It's not that I have any principled or health-related objection to doing it, it's just that I want sandwiches to taste like I'm used to.

  11. Philip Taylor said,

    June 21, 2022 @ 9:25 am

    Well, I am half-way towards your position, Andreas, in that I want no butter on (e.g.,) a bacon or roast beef sandwich, but I discovered rather late in life that a sausage sandwich is improved by a factor of around 1000% by the use of butter. Which I also use, b.t.w., in sandwiches such as boiled egg and smoked anchovies, but not on (e.g.,) a smoked salmon sandwich, with or without cream cheese.

  12. Coby said,

    June 21, 2022 @ 10:34 am

    I am familiar with American English "oleo" being used for margarine from crossword puzzles; I've never actually heard it used.

    My familiarity with margarine comes from being raised in a Jewish family (in Europe, then California) that observed kashrut, which meant that margarine (being parve) could be used in sandwiches containing meat.

    And, like Cindy above, I've always wondered how the "soft g" pronunciation came about.

  13. Daniel C. Waugh said,

    June 21, 2022 @ 11:10 am

    Born in 1941, I remember the plastic packets with oleo (and, to the puzzlement of some, still used that term for it long after those packets were replaced by the already colored stuff). I am quite sure there was an issue where the dairy industry blocked selling oleo if it looked like butter. I can't remember that my sister and I had to negotiate who got to manipulate the packet to spread the color (maybe we did not care). In terms of using the stuff, I don't think any of us liked the taste, compared to that of butter. So I don't recall exactly what ways it was used in the family kitchen. We don't have any oleo (or margarine with the "soft g" in the house now and use butter only sparingly. I have never quite understood why people butter toast first if they are going to spread jam on it. The jam is quite enough, especially if homemade….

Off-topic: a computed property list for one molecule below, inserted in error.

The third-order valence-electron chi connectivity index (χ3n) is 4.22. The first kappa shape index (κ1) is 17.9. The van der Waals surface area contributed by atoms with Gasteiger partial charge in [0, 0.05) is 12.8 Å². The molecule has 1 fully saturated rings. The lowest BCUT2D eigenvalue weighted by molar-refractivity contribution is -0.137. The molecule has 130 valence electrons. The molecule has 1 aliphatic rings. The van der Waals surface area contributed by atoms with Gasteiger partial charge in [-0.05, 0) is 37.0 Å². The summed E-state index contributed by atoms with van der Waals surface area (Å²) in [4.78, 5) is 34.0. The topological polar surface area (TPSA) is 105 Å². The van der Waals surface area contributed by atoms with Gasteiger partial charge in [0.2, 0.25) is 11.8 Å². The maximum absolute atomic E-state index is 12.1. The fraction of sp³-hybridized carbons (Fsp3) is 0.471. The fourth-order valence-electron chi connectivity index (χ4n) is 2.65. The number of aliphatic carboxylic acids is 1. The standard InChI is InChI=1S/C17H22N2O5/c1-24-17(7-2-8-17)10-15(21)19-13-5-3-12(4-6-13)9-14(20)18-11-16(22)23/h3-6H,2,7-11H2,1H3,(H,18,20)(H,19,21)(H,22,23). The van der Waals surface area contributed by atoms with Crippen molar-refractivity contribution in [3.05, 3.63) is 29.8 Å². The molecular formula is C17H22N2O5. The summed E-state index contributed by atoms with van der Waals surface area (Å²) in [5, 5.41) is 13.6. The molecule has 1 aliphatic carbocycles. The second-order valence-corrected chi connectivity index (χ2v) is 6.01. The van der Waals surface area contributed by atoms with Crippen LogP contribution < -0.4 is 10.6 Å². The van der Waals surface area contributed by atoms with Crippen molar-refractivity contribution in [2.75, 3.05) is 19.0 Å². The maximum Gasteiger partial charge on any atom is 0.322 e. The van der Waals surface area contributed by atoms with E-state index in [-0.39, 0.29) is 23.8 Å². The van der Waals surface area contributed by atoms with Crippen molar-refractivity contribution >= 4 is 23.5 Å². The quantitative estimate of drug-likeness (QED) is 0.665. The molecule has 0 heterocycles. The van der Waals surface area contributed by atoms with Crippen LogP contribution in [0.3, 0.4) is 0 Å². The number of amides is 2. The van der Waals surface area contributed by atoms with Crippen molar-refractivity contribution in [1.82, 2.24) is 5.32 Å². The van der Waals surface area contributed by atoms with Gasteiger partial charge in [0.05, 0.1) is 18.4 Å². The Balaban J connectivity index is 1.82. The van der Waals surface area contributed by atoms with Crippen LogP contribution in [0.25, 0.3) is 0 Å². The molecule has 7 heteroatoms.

My history also goes back to the day before homogenized milk. The milkman would deliver to the door glass bottles from the local dairy. The milk had lots of butter fat in it, which floated to the top and often formed a layer so think it occupied the whole neck of the bottle and had to be spooned out. Ah, nostalgia…..

  14. Alexander Browne said,

    June 21, 2022 @ 11:13 am

    The OED includes this note:

    N.E.D. (1905) gives as the pronunciation only (mā·ɹgărīn), with /-ɡ-/; this pronunciation, which became rare in the second half of the 20th cent., probably underlies the nickname Maggie Ann. N.E.D. (1902), however, s.v. Oleomargarine, notes that the latter is ‘Often mispronounced (-mā·ɹdʒərīn), as if spelt -margerine ’ (i.e. with /-dʒ-/). The latter pronunciation is recorded in 1913 (with subordinate status) by H. Michaelis & D. Jones Phonetic Dict. Eng. Lang.; the shortened form marge , in which -ge also implies pronunciation with /-dʒ-/, is attested within ten years of this. The shift of stress, outside North American English, from the first to the final syllable is also first evidenced in the 1913 source.

  15. Keith said,

    June 21, 2022 @ 11:18 am

    When I was in my teens there were big campaigns in the UK on the dangers of eating butter, many aimed at men who would supposedly all die of heart attack if they didn't *immediately* switch to hydrogenated polyunsaturated vegetable oil.

    @Rosane, here in France the word "succédané" is often used for Ersatz. And I noticed that the list of ingredients on a packet of stroopwafels the term "roomboter"… The word "room" means cream, so I was a bit puzzled as to why there needed to be this emphasis on the butter being truly made from cream, but apparently (i.e. I read in Wikipedia) the Dutch word for a spread such as margarine is "kunstboter", meaning "artificial butter"… Curiously, peanut butter is called "pindakaas", which literally is "peanut cheese".

  16. Gregory Kusnick said,

    June 21, 2022 @ 12:16 pm

    Google Books has a report of the NY State Agricultural Society from 1856 in which "margerine" (with an e) is used to refer to fatty compounds of what was then called margaric acid (now known to be a blend of stearic and palmitic acids). This was 13 years prior to the 1869 invention in France of the food product called margarine. So perhaps this preexisting term of art in US food science influenced the pronunciation of "margarine" when it arrived on this side of the pond.

  17. Elizabeth Barber said,

    June 21, 2022 @ 12:55 pm

    We said it with a soft G and used it in the 1940s–I associate it with food rationing and scarcity during and just after the war. But our red coloring–as I remember–was in powder form in a packet, and Mama had to mix it in a big bowl. I loved to watch the streaks turn orange, then the whole mass slowly became yellow. (I also recall pouring the cream off the top "bulb" of the milk bottle by holding a special spoon at the bottom of the "bulb" to hold the plain milk back…)

  18. DMcCunney said,

    June 21, 2022 @ 1:01 pm

    I recall margarine from my childhood in Philadelphia. My not at all affluent family used it for cost reasons. (I do not recall the brand.) But butter was present for cooking. Margarine was not a substitute in various things where the recipe called for butter.

    The stuff we got was already colored, and was packaged in sticks like butter. I recall hearing about dairy industry efforts to curb margarine in major dairy producing states like Wisconsin.